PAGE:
On the same day, Brazilian Foreign Minister Hermes Lima considered the French approach as an act of hostility, saying: "The attitude of France is inadmissible, and our government will not retreat. The lobster will not be caught." He called a secret meeting with his assistants to review the latest developments in the lobster war with France. Meanwhile, French President Charles de Gaulle could not control his anger when Brazil interfered with the French fishing boats that were looking for lobsters too close to the Brazilian coast, like this the French Government dispatched on 21 February the 2750-ton T 53-class destroyer Tartu to watch over the fishing boats,[n 1] but it was promptly repelled by a Brazilian cruiser and an aircraft carrier. The Brazilian President João Goulart then gave France 48 hours to withdraw all the French boats, but as they refused to leave the area the Brazilian Navy apprehended the French vessel Cassiopée off the Brazilian coast on 2 January 1962. By April 1963 both nations were considering whether they should go to war over lobsters or not. And once controversy was raised over international water limits between the two countries, as Brazil rejected the French invitation to arbitrate the dispute, it was then taken to an international court.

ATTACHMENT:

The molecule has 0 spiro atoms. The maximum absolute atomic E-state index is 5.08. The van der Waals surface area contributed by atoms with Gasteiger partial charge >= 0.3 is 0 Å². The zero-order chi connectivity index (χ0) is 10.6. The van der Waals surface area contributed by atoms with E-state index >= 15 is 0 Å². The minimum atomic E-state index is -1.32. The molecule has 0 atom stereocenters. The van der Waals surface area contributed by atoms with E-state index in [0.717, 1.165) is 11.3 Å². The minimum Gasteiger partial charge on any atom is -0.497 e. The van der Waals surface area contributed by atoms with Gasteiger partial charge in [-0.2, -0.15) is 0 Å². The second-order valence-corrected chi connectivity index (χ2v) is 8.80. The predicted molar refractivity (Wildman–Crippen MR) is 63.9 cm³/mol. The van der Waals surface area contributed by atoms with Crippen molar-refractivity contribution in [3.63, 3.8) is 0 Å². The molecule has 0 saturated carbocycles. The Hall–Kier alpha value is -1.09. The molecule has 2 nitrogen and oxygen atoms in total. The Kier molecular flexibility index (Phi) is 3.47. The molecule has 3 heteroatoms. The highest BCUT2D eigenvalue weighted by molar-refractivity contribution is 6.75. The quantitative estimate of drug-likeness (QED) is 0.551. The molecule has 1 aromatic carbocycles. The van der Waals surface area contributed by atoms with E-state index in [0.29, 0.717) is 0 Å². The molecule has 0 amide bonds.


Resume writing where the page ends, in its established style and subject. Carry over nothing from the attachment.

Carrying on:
On the scientific thesisEdit
On 6 July 1966, the Administrative Tribunal of Rennes summarized the French government claims that lobsters are like fish, that is, that they swim about in the open sea and therefore, could not be considered part of the continental shelf. Brazil claimed that lobsters are like oysters in that they cling to the bottom of the ocean and therefore, were part of the continental shelf. Admiral Paulo Moreira da Silva, Brazil's Navy expert in the field of oceanography who had been sent to assist the diplomatic committee during the general discussions, argued that for Brazil to accept the French scientific thesis that a lobster would be considered a fish when it "leaps" on the seafloor, then they would have in the same manner to accept the Brazilian premise that when a kangaroo "hops" it would be considered a bird.